Companies pay workers more for less output — exactly what the Fed doesn't want
The figures continue to defy job-cut headlines across some of the economy's most important sectors.
"The lag arises because firms tend to announce layoffs all at once but then implement the cuts over a few months, and also because people receiving severance pay in some states -- notably
The weekly claims figures followed a detailed update on so-called unit labor costs for
That suggests employers are paying workers more for less output, a worrying condition that could suggest further wage-and-price spirals that aren't offset by improving economic growth. And that's a concern
Productivity Is Key to Wage Impact
"It's not that we don't want wage increases. We want strong wage increases. We just want them to be at a level that's consistent with 2% inflation," Powell told reporters at the Fed's post-meeting news conference on
"Right now, if you factor in standard productivity estimates, wages are running well above what would be consistent with 2% inflation."
That was also evidenced in the so-called prices-paid index of the closely watched ISM manufacturing activity survey, published on Wednesday. The benchmark jumped six points last month to 51.3, even as the overall reading indicated a fifth consecutive month of contraction.
Stocks Could Face Big March Slump As Treasury Yields Leap, Volatility Spikes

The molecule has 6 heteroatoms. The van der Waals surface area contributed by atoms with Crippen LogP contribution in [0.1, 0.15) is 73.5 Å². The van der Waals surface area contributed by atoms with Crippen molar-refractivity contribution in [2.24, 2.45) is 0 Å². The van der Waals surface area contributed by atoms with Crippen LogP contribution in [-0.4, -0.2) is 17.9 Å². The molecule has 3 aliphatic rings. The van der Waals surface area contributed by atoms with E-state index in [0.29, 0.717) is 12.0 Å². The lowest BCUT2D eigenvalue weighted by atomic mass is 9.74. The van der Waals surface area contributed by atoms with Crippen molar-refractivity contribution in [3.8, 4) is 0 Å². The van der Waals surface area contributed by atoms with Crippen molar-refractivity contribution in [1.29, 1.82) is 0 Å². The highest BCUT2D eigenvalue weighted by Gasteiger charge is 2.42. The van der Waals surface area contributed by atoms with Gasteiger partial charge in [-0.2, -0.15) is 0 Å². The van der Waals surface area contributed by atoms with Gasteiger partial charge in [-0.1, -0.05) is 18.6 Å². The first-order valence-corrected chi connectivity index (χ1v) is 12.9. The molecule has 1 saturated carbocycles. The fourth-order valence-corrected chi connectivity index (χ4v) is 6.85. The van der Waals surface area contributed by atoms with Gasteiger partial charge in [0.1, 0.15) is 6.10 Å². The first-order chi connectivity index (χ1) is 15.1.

The Thursday data were quickly digested by the bond market -- which is acutely attuned to changes in inflation prospects and no doubt influenced by faster-than-expected readings from
Following last night's jump in 10-year notes, the entire
And with two-year yields testing fresh
The leap higher in yields has also lifted bets on both the chances of a 50-basis-point (0.5-percentage point) rate hike from the Fed at its next policy meeting later this month in
Fed Rate Bets Accelerate
The CME Group's FedWatch is now pricing in a 42.1% chance that the Fed will raise rates by 25 basis points in July -- following hikes in March, May and June -- a wager no traders were willing to make at the beginning of February.
"Another week of jobless claims declining and coming in below expectations suggests the labor market continues to withstand the aggressive rate hikes and will keep the Fed on their tightening path," said
The Fed Gets Cover for More Rate Hikes:
"Next week's jobs data will give us a better picture but concerns over a robust labor market leading to more inflationary pressure likely remain," he added.
Capital Economics is suggesting February payrolls, which will be published on
But the firm cautioned that "given the potential impact of weather and seasonality effects ... there is the possibility of another shock last month, albeit mainly to the downside this time."
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